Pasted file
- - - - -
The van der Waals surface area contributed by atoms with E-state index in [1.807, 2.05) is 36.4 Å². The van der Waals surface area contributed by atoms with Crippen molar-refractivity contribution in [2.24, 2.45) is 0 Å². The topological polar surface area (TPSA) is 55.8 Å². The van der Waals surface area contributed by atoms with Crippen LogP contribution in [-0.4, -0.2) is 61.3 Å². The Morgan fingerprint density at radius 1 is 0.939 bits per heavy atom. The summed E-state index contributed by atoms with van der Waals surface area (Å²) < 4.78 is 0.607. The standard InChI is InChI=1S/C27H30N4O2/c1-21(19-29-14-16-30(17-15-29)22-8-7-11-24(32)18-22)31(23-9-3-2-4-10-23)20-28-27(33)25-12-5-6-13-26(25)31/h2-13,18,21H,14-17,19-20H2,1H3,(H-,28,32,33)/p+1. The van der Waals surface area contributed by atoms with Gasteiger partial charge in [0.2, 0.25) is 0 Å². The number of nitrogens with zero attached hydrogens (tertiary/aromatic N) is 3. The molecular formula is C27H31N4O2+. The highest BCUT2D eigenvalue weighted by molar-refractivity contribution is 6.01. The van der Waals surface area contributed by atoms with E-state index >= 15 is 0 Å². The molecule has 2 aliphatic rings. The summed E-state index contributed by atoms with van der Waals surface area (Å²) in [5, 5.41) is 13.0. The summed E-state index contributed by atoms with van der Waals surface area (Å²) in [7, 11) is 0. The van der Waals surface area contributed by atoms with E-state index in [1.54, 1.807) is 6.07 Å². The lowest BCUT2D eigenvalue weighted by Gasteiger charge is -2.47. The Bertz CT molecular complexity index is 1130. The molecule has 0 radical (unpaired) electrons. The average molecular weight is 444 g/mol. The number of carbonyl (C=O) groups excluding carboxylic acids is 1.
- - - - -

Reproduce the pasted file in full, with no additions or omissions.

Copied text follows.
The van der Waals surface area contributed by atoms with E-state index in [1.807, 2.05) is 36.4 Å². The van der Waals surface area contributed by atoms with Crippen molar-refractivity contribution in [2.24, 2.45) is 0 Å². The topological polar surface area (TPSA) is 55.8 Å². The van der Waals surface area contributed by atoms with Crippen LogP contribution in [-0.4, -0.2) is 61.3 Å². The Morgan fingerprint density at radius 1 is 0.939 bits per heavy atom. The summed E-state index contributed by atoms with van der Waals surface area (Å²) < 4.78 is 0.607. The standard InChI is InChI=1S/C27H30N4O2/c1-21(19-29-14-16-30(17-15-29)22-8-7-11-24(32)18-22)31(23-9-3-2-4-10-23)20-28-27(33)25-12-5-6-13-26(25)31/h2-13,18,21H,14-17,19-20H2,1H3,(H-,28,32,33)/p+1. The van der Waals surface area contributed by atoms with Gasteiger partial charge in [0.2, 0.25) is 0 Å². The number of nitrogens with zero attached hydrogens (tertiary/aromatic N) is 3. The molecular formula is C27H31N4O2+. The highest BCUT2D eigenvalue weighted by molar-refractivity contribution is 6.01. The van der Waals surface area contributed by atoms with E-state index >= 15 is 0 Å². The molecule has 2 aliphatic rings. The summed E-state index contributed by atoms with van der Waals surface area (Å²) in [5, 5.41) is 13.0. The summed E-state index contributed by atoms with van der Waals surface area (Å²) in [7, 11) is 0. The van der Waals surface area contributed by atoms with E-state index in [1.54, 1.807) is 6.07 Å². The lowest BCUT2D eigenvalue weighted by Gasteiger charge is -2.47. The Bertz CT molecular complexity index is 1130. The molecule has 0 radical (unpaired) electrons. The average molecular weight is 444 g/mol. The number of carbonyl (C=O) groups excluding carboxylic acids is 1.